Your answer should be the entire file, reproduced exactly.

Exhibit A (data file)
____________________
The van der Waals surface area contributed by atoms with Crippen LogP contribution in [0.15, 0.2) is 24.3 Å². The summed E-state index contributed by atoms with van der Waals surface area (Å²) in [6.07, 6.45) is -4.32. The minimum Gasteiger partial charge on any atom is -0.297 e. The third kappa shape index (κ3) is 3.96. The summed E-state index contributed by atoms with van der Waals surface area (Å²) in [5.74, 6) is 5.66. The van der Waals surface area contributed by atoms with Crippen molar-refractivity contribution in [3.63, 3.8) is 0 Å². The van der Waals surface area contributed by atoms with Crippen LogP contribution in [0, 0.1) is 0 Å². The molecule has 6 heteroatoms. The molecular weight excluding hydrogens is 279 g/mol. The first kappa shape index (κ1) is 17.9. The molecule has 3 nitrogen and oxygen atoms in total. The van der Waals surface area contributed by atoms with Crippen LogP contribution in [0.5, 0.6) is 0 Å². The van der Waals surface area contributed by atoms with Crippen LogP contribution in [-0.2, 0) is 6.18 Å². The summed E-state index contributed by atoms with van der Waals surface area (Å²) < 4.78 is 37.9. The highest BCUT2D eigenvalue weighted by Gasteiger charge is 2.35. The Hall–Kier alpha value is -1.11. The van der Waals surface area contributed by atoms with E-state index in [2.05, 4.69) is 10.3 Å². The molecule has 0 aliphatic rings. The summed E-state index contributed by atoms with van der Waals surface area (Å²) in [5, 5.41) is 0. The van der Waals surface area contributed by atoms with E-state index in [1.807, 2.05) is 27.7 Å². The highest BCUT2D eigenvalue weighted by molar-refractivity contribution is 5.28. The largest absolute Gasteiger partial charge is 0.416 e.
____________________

The van der Waals surface area contributed by atoms with Crippen LogP contribution in [0.15, 0.2) is 24.3 Å². The summed E-state index contributed by atoms with van der Waals surface area (Å²) in [6.07, 6.45) is -4.32. The minimum Gasteiger partial charge on any atom is -0.297 e. The third kappa shape index (κ3) is 3.96. The summed E-state index contributed by atoms with van der Waals surface area (Å²) in [5.74, 6) is 5.66. The van der Waals surface area contributed by atoms with Crippen molar-refractivity contribution in [3.63, 3.8) is 0 Å². The van der Waals surface area contributed by atoms with Crippen LogP contribution in [0, 0.1) is 0 Å². The molecule has 6 heteroatoms. The molecular weight excluding hydrogens is 279 g/mol. The first kappa shape index (κ1) is 17.9. The molecule has 3 nitrogen and oxygen atoms in total. The van der Waals surface area contributed by atoms with Crippen LogP contribution in [0.5, 0.6) is 0 Å². The van der Waals surface area contributed by atoms with Crippen LogP contribution in [-0.2, 0) is 6.18 Å². The summed E-state index contributed by atoms with van der Waals surface area (Å²) < 4.78 is 37.9. The highest BCUT2D eigenvalue weighted by Gasteiger charge is 2.35. The Hall–Kier alpha value is -1.11. The van der Waals surface area contributed by atoms with E-state index in [2.05, 4.69) is 10.3 Å². The molecule has 0 aliphatic rings. The summed E-state index contributed by atoms with van der Waals surface area (Å²) in [5, 5.41) is 0. The van der Waals surface area contributed by atoms with E-state index in [1.807, 2.05) is 27.7 Å². The highest BCUT2D eigenvalue weighted by molar-refractivity contribution is 5.28. The largest absolute Gasteiger partial charge is 0.416 e.